147 - Loving-Kindness (Metta) Practice as an Antidote to Fear and Anxiety
149 - Understanding People's Actions Through the Six Realms Teaching

To create a generous life in a crazy world, I suggest a recipe for practice containing three essential ingredients. A skillful balance of these ingredients helps you sustain energy, motivation, positivity, and equanimity even when so many things are falling apart, corrupt, unjust, discouraging, even frightening. It helps you maintain compassion and take responsibility as a citizen of the world without being overwhelmed and disheartened by the scale of the suffering, and helps you take joy in your precious life without denying or ignoring suffering and injustice.


As I’ve talked about before on the podcast (Episodes 126 – Crisis Buddhism: Sustainable Bodhisattva Practice in a World on Fire, 127 – Bearing Witness: Exposing Ourselves to the Suffering in the World, 128 – Taking Action: Getting Out of the House and Helping Others), I suggest a recipe for practice (for life) containing three ingredients:

Bearing Witness means attending to and learning about the suffering of the world in all its forms in order to make wise decisions, activate our natural compassion, and awaken a sense of urgency.

Buddhist practice is based on seeing clearly; the truth is liberating, delusion is like living in a dream

This is often challenging

Not trying to do anything! Recognizing just Bearing Witness is valuable, an act of compassion and generosity

Taking Care means engaging in activities, relationships, and practices that sustain us.

Taking Action means participating in a tangible way to help alleviate or prevent the suffering we witness, and work for positive change in the world.

The critical aspect of practice becomes balance. We try to include all three ingredients, but understand that the proportions of each in our life will need to change over time.


A Generous Life: The Bodhisattva Vows

Mahayana Buddhism, we aspire to something greater than our own salvation, or – more accurately – we don’t see our own salvation as a separate matter from the salvation of all beings, of all life

Fourfold bodhisattva vow:

Beings are numberless; I vow to free them.

Delusions are inexhaustible; I vow to end them.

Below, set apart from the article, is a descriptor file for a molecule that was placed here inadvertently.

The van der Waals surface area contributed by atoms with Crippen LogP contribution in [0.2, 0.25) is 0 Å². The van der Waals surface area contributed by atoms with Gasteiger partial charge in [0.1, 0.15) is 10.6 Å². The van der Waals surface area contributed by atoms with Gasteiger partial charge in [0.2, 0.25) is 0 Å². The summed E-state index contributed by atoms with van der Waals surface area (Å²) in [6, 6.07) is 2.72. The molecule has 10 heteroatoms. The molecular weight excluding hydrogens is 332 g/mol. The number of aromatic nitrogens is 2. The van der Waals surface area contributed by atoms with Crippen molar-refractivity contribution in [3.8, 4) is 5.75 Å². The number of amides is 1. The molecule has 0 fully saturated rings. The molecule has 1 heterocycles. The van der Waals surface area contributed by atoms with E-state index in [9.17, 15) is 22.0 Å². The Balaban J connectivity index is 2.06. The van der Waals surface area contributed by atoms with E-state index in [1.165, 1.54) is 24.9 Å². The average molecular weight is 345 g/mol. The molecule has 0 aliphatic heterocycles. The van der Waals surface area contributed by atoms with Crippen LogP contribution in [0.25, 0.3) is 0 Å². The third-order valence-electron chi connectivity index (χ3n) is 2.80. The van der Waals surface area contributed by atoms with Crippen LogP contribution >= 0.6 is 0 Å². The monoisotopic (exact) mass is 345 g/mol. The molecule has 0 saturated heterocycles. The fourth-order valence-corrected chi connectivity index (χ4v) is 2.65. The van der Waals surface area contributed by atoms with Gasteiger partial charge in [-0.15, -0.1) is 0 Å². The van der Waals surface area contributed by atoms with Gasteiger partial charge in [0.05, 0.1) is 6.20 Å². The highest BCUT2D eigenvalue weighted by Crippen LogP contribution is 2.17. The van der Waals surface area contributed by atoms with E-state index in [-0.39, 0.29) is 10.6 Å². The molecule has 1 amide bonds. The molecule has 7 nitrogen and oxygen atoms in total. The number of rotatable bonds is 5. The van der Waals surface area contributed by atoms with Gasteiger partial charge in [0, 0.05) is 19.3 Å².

Dharma gates are boundless; I vow to enter them.

The buddha way is unsurpassable; I vow to embody it.

A Buddha is not just an awakened being, but a skilled and dedicated teacher of others, helping them to awaken as well

Our bodhisattva precepts, include the Three Pure Precepts:

Cease from harm – release all self-­attachment. This is the house of all the ways of buddha; this is the source of all the laws of buddhahood.

Do only good – take selfless action. The dharma of perfect enlightenment is the dharma of all existence, never apart from the present moment.

Do good for others – embrace all things and conditions. Leap beyond the holy and the unholy.  Let us rescue ourselves together with all beings.


A Generous Life: The Benefit of Self and Other are Not Two

Bodhisattva vow – this is why our life includes more than just Taking Care of ourselves, physically, emotionally, or spiritually

Two Golden Rules in order to keep your practice balanced and vital in a crazy world, two principles when cooking your practice according to this three-ingredient recipe:

  1. Always be motivated by goodwill.
  2. Extend your sphere of care and responsibility as far as possible.

These are ideals… give shape and direction to our lives (we don’t claim to fulfill the bodhisattva aspirations perfectly – after all, beings are numberless and we’ve vowed to save them all; our work is never done). This is about our orientation and motivation.

The whole point of Mahayana Buddhism: We do this for the sake of others, but also for ourselves. There is no separation of those two motivations.

Common sense would say we would benefit most if we primarily Take Care of ourselves, instead of extending our concern out as far as we can

But as Dogen said in Bodaisatta Shishobo (The Four Ways Bodhisattvas Embrace Living Beings):

“Foolish people think that if they help others first, their own benefit will be lost, but this is not so. Beneficial action is an act of oneness, benefiting self and others together.”[i]

How do you personally benefit when you practice the bodhisattva vow?


Crafting a Good Life Out of the Three Ingredients

generous life► Skillfully and sustainably balance the three ingredients – always trying to include all three, but recognizing circumstances may change.

Mindfulness, self-awareness, honesty

Ask ourselves, at any given time, what is the state of the three ingredients of my practice? How am I Bearing Witness, Taking Care, Taking Action? How much time and energy and care am I devoting to each?

► This way of approaching practice incorporates Taking Care into our bodhisattva vow – Taking Care in the context of Buddhist practice is not a selfish act, it’s in service to our ability to Bear Witness and Take Action; and of course, we ourselves are included

No need to feel guilty or useless or out of touch with the bodhisattva vow when, for some reason, this ingredient of our practice has to predominate